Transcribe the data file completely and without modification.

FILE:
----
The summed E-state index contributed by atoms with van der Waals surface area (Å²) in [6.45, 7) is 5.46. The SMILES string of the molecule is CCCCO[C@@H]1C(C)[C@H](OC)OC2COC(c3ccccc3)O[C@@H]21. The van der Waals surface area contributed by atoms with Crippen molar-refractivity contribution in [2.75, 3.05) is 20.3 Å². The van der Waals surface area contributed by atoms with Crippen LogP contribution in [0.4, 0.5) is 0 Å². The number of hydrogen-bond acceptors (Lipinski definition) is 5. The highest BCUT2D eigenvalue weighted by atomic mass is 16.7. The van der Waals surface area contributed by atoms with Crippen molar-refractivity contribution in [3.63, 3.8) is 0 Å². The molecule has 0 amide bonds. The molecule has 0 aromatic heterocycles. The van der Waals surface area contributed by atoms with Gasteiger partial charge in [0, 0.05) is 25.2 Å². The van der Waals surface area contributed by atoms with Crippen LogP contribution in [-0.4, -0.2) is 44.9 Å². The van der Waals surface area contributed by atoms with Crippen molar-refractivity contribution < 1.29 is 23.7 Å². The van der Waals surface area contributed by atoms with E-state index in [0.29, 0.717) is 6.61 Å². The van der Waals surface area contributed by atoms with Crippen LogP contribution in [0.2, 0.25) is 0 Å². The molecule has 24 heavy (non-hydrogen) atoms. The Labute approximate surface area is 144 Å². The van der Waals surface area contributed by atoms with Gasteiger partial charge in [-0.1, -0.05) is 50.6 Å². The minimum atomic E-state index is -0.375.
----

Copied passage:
The summed E-state index contributed by atoms with van der Waals surface area (Å²) in [6.45, 7) is 5.46. The SMILES string of the molecule is CCCCO[C@@H]1C(C)[C@H](OC)OC2COC(c3ccccc3)O[C@@H]21. The van der Waals surface area contributed by atoms with Crippen molar-refractivity contribution in [2.75, 3.05) is 20.3 Å². The van der Waals surface area contributed by atoms with Crippen LogP contribution in [0.4, 0.5) is 0 Å². The number of hydrogen-bond acceptors (Lipinski definition) is 5. The highest BCUT2D eigenvalue weighted by atomic mass is 16.7. The van der Waals surface area contributed by atoms with Crippen molar-refractivity contribution in [3.63, 3.8) is 0 Å². The molecule has 0 amide bonds. The molecule has 0 aromatic heterocycles. The van der Waals surface area contributed by atoms with Gasteiger partial charge in [0, 0.05) is 25.2 Å². The van der Waals surface area contributed by atoms with Crippen LogP contribution in [-0.4, -0.2) is 44.9 Å². The van der Waals surface area contributed by atoms with Crippen molar-refractivity contribution < 1.29 is 23.7 Å². The van der Waals surface area contributed by atoms with E-state index in [0.29, 0.717) is 6.61 Å². The van der Waals surface area contributed by atoms with Crippen LogP contribution in [0.2, 0.25) is 0 Å². The molecule has 24 heavy (non-hydrogen) atoms. The Labute approximate surface area is 144 Å². The van der Waals surface area contributed by atoms with Gasteiger partial charge in [-0.1, -0.05) is 50.6 Å². The minimum atomic E-state index is -0.375.